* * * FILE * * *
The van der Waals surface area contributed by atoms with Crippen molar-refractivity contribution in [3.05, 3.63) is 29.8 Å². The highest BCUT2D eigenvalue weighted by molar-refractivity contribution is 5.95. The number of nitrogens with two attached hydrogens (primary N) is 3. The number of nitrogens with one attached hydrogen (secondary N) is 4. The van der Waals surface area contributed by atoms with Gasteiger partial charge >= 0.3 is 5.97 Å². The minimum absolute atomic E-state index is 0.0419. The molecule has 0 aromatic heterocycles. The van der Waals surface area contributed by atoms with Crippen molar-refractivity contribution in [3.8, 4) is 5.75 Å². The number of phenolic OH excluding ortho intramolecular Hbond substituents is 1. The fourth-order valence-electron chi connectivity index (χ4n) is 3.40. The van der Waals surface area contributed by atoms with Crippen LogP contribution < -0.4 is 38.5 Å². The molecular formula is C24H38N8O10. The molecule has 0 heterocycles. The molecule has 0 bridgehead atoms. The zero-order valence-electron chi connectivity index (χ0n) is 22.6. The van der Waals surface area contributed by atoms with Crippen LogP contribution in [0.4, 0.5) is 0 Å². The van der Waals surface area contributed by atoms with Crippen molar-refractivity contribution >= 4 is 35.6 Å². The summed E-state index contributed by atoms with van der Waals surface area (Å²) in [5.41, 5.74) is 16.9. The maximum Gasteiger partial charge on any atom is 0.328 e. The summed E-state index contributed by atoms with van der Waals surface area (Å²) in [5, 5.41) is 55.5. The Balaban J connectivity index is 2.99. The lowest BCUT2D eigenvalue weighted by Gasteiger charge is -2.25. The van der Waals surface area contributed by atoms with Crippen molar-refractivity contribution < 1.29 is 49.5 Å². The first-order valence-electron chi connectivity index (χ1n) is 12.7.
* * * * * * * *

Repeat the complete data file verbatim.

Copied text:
The van der Waals surface area contributed by atoms with Crippen molar-refractivity contribution in [3.05, 3.63) is 29.8 Å². The highest BCUT2D eigenvalue weighted by molar-refractivity contribution is 5.95. The number of nitrogens with two attached hydrogens (primary N) is 3. The number of nitrogens with one attached hydrogen (secondary N) is 4. The van der Waals surface area contributed by atoms with Gasteiger partial charge >= 0.3 is 5.97 Å². The minimum absolute atomic E-state index is 0.0419. The molecule has 0 aromatic heterocycles. The van der Waals surface area contributed by atoms with Crippen molar-refractivity contribution in [3.8, 4) is 5.75 Å². The number of phenolic OH excluding ortho intramolecular Hbond substituents is 1. The fourth-order valence-electron chi connectivity index (χ4n) is 3.40. The van der Waals surface area contributed by atoms with Crippen LogP contribution < -0.4 is 38.5 Å². The molecular formula is C24H38N8O10. The molecule has 0 heterocycles. The molecule has 0 bridgehead atoms. The zero-order valence-electron chi connectivity index (χ0n) is 22.6. The van der Waals surface area contributed by atoms with Crippen LogP contribution in [0.4, 0.5) is 0 Å². The van der Waals surface area contributed by atoms with Crippen molar-refractivity contribution >= 4 is 35.6 Å². The summed E-state index contributed by atoms with van der Waals surface area (Å²) in [5.41, 5.74) is 16.9. The maximum Gasteiger partial charge on any atom is 0.328 e. The summed E-state index contributed by atoms with van der Waals surface area (Å²) in [5, 5.41) is 55.5. The Balaban J connectivity index is 2.99. The lowest BCUT2D eigenvalue weighted by Gasteiger charge is -2.25. The van der Waals surface area contributed by atoms with Crippen molar-refractivity contribution < 1.29 is 49.5 Å². The first-order valence-electron chi connectivity index (χ1n) is 12.7.